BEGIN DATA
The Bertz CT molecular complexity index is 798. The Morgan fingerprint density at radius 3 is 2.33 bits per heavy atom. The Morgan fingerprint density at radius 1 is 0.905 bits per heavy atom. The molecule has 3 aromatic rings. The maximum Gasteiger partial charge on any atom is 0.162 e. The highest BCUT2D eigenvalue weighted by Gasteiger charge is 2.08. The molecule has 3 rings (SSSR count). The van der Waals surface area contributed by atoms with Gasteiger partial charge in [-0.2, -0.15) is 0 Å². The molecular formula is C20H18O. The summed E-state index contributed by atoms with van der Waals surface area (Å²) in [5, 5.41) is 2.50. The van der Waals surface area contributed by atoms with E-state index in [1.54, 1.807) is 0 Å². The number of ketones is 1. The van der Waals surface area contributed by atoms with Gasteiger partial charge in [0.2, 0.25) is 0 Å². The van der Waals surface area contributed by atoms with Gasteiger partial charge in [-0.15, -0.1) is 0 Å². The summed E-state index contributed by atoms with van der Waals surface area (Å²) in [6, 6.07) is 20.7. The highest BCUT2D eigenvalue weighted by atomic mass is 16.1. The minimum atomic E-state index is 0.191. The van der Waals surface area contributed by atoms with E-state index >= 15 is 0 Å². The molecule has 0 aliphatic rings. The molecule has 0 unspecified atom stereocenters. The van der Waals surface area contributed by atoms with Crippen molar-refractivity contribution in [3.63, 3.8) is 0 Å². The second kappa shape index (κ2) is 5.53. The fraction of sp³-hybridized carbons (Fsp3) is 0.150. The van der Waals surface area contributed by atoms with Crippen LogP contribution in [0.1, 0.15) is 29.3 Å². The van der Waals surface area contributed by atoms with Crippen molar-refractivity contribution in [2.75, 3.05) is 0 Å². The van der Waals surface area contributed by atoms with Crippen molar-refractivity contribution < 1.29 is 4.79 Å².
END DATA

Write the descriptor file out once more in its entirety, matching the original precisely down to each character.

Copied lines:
The Bertz CT molecular complexity index is 798. The Morgan fingerprint density at radius 3 is 2.33 bits per heavy atom. The Morgan fingerprint density at radius 1 is 0.905 bits per heavy atom. The molecule has 3 aromatic rings. The maximum Gasteiger partial charge on any atom is 0.162 e. The highest BCUT2D eigenvalue weighted by Gasteiger charge is 2.08. The molecule has 3 rings (SSSR count). The van der Waals surface area contributed by atoms with Gasteiger partial charge in [-0.2, -0.15) is 0 Å². The molecular formula is C20H18O. The summed E-state index contributed by atoms with van der Waals surface area (Å²) in [5, 5.41) is 2.50. The van der Waals surface area contributed by atoms with E-state index in [1.54, 1.807) is 0 Å². The number of ketones is 1. The van der Waals surface area contributed by atoms with Gasteiger partial charge in [0.2, 0.25) is 0 Å². The van der Waals surface area contributed by atoms with Gasteiger partial charge in [-0.15, -0.1) is 0 Å². The summed E-state index contributed by atoms with van der Waals surface area (Å²) in [6, 6.07) is 20.7. The highest BCUT2D eigenvalue weighted by atomic mass is 16.1. The minimum atomic E-state index is 0.191. The van der Waals surface area contributed by atoms with E-state index >= 15 is 0 Å². The molecule has 0 aliphatic rings. The molecule has 0 unspecified atom stereocenters. The van der Waals surface area contributed by atoms with Crippen molar-refractivity contribution in [3.63, 3.8) is 0 Å². The second kappa shape index (κ2) is 5.53. The fraction of sp³-hybridized carbons (Fsp3) is 0.150. The van der Waals surface area contributed by atoms with Crippen LogP contribution in [0.1, 0.15) is 29.3 Å². The van der Waals surface area contributed by atoms with Crippen molar-refractivity contribution in [2.75, 3.05) is 0 Å². The van der Waals surface area contributed by atoms with Crippen molar-refractivity contribution < 1.29 is 4.79 Å².